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Namespace Planning Example

The following sections explain some of the issues you must consider when planning your namespace by describing the configuration of two fictitious organizations. The first organization, which has reserved the DNS domain names reskit.com and reskit01-ext.com, has only proxy clients that support either exclusion lists or PACs. In contrast, the second organization, which has reserved the DNS domain names acquired01 - int.com and acquired01-ext.com, has no such proxy clients. Both organizations use a different domain name for their internal and external namespaces.

Reskit.com and acquired01 - int.com both need a configuration that does the following:

  • Exposes only the public part of the organization's namespace to the Internet.

  • Enables any computer within the organization to resolve any internal or external name.

  • Enables any computer within the organization to resolve any name from the Internet.

Moreover, both organizations have merged, and every computer from within each private namespaces must be able to resolve any name from the other namespace.

The following sections describe how both organizations have configured their external and internal namespaces to satisfy these requirements. Figure 6.27 shows this configuration.

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Figure 6.27 Example Configuration of the DNS Domains Reskit.com and Acquired01-int.com

Configuring the External Namespace

In the external namespace, two zones exist: reskit01-ext.com and acquired01-ext.com. The zones contain only the records (the names and delegations) that the companies want to expose to the outside world. The server server.reskit01-ext.com. hosts the zone reskit01-ext.com, and the server server.acquired01-ext.com hosts the zone acquired01-ext.com. The names reskit01-ext.com and acquired01-ext.com must be registered with an Internet name authority.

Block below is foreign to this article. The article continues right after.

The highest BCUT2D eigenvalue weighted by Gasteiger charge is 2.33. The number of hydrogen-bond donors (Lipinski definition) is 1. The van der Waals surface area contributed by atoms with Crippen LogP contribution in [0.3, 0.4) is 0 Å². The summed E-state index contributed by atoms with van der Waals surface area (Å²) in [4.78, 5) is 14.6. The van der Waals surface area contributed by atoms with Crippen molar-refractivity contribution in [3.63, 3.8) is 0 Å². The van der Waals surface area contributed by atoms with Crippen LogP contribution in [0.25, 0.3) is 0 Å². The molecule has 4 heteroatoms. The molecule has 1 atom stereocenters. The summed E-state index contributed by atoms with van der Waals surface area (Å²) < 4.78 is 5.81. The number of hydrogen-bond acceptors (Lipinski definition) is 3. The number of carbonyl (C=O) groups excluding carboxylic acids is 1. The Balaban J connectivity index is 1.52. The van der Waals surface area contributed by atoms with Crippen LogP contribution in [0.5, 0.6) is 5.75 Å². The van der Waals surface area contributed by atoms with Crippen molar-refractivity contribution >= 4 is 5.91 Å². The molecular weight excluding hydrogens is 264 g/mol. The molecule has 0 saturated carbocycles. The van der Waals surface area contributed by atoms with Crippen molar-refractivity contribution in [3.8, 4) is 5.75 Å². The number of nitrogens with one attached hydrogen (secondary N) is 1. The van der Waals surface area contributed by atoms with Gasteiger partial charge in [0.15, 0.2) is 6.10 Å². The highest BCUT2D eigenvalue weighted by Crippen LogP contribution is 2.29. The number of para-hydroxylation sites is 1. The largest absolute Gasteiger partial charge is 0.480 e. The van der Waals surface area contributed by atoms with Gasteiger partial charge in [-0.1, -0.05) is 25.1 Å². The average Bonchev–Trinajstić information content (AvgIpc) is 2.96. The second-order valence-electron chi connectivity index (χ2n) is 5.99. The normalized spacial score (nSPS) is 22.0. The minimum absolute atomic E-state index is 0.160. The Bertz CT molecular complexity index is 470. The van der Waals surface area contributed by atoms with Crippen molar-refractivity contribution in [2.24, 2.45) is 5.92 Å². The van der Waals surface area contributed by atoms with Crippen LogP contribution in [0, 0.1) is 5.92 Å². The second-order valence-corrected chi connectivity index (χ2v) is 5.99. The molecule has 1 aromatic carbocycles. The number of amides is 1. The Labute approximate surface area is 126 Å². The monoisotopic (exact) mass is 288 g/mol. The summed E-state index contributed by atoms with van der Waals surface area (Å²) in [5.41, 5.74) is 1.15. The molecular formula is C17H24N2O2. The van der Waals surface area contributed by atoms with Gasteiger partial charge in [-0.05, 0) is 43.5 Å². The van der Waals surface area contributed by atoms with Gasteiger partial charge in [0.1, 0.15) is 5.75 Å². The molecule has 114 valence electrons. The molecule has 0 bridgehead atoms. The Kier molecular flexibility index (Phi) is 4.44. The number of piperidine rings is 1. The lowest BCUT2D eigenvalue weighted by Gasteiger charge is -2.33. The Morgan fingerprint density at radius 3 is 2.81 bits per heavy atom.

Configuring the Internal Namespace

The internal namespace for the organization that hosts reskit01-ext.com externally is reskit.com. Similarly, the internal namespace for the organization that hosts acquired01-ext.com externally is acquired01-int.com. The server server.reskit.com hosts the zone reskit.com, and the server server.acquired01-int.com hosts the zone acquired01-int.com. The names reskit.com and acquired01-int.com must be registered with an Internet name authority.

All the computers in reskit.com support either exclusion lists or PACs, and none of the computers in acquired01-int.com support either exclusion lists or PACs.

Namespace Without Proxy Clients That Support Exclusion Lists or PACs

For a namespace in which none of the computers are proxy clients that support either exclusion lists or PACs (in this example, the namespace of acquired01-int.com), an organization must devote one or more DNS servers to maintain zones that contain all names from the internal namespace. Every DNS client must send DNS queries to one or more of these DNS servers. If a DNS server contains the zone for the top level of the organization's namespace (for example, acquired01-int.com), then it must forward those queries through a firewall to one or more DNS servers in the Internet namespace. All other DNS servers must forward queries to one or more DNS servers that contain the zone for the top level of the organization's namespace.

To make sure that any client within the organization can resolve any name from the merged organization, every DNS server containing the zone for the top level of the organization's namespace must also contain the zones that include all the internal and external names of the merged organization.

This solution places a significant load on the internal DNS servers that contain the organization's internal top-level zones. Most of the queries generated within the organization are forwarded to these servers, including queries for computers in the external namespace and in the merged organization's private namespace. Also, the servers must contain secondary copies of the merged organization's zones.

Namespace with Proxy Clients That Support Exclusion Lists or PACs

For a namespace in which all of the computers are proxy clients that support either exclusion lists or PACs (for example, the namespace of reskit.com), the private namespace can include a private root. In the internal namespace, there can be one or more root servers, and all other DNS servers must include the name and IP address of a root server in their root hints files.

To resolve internal and external names, every DNS client must submit all queries to either the internal DNS servers or to a proxy server, based on an exclusion list or PAC file.

To make sure that every client within the organization can resolve every name from the merged organization, the private root zone must contain a delegation to the zone for the top level of the merged organization.

Using proxy clients and a private root simplifies DNS configuration because none of the DNS servers need to include a secondary copy of the zone. However, this configuration requires you to create and manage exclusion lists or PAC files, which must be added to every proxy client in the network.

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